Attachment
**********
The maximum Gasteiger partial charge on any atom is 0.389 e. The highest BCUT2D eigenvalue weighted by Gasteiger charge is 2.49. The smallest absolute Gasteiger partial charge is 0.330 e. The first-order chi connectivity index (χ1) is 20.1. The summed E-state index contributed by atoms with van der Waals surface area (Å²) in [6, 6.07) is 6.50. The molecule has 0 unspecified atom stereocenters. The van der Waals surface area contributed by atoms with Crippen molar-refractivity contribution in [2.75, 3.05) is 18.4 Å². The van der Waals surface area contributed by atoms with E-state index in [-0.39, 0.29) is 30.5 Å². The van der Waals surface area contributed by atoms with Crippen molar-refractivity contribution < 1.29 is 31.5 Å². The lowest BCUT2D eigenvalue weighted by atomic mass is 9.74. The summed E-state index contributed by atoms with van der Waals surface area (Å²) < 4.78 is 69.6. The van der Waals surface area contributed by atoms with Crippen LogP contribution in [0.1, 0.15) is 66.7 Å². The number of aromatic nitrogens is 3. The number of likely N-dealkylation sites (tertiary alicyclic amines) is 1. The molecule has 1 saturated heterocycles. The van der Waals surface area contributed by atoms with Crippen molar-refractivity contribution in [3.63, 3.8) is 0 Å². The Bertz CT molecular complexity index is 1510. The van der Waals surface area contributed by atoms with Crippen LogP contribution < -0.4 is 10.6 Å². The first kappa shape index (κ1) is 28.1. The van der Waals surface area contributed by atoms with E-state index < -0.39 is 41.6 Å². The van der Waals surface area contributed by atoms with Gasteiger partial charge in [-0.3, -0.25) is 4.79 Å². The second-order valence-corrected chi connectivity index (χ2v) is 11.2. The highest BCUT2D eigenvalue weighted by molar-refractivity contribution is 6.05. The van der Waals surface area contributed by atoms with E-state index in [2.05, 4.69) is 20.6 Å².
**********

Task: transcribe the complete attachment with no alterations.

The maximum Gasteiger partial charge on any atom is 0.389 e. The highest BCUT2D eigenvalue weighted by Gasteiger charge is 2.49. The smallest absolute Gasteiger partial charge is 0.330 e. The first-order chi connectivity index (χ1) is 20.1. The summed E-state index contributed by atoms with van der Waals surface area (Å²) in [6, 6.07) is 6.50. The molecule has 0 unspecified atom stereocenters. The van der Waals surface area contributed by atoms with Crippen molar-refractivity contribution in [2.75, 3.05) is 18.4 Å². The van der Waals surface area contributed by atoms with E-state index in [-0.39, 0.29) is 30.5 Å². The van der Waals surface area contributed by atoms with Crippen molar-refractivity contribution < 1.29 is 31.5 Å². The lowest BCUT2D eigenvalue weighted by atomic mass is 9.74. The summed E-state index contributed by atoms with van der Waals surface area (Å²) < 4.78 is 69.6. The van der Waals surface area contributed by atoms with Crippen LogP contribution in [0.1, 0.15) is 66.7 Å². The number of aromatic nitrogens is 3. The number of likely N-dealkylation sites (tertiary alicyclic amines) is 1. The molecule has 1 saturated heterocycles. The van der Waals surface area contributed by atoms with Crippen molar-refractivity contribution in [3.63, 3.8) is 0 Å². The Bertz CT molecular complexity index is 1510. The van der Waals surface area contributed by atoms with Crippen LogP contribution < -0.4 is 10.6 Å². The first kappa shape index (κ1) is 28.1. The van der Waals surface area contributed by atoms with E-state index < -0.39 is 41.6 Å². The van der Waals surface area contributed by atoms with Gasteiger partial charge in [-0.3, -0.25) is 4.79 Å². The second-order valence-corrected chi connectivity index (χ2v) is 11.2. The highest BCUT2D eigenvalue weighted by molar-refractivity contribution is 6.05. The van der Waals surface area contributed by atoms with E-state index in [2.05, 4.69) is 20.6 Å².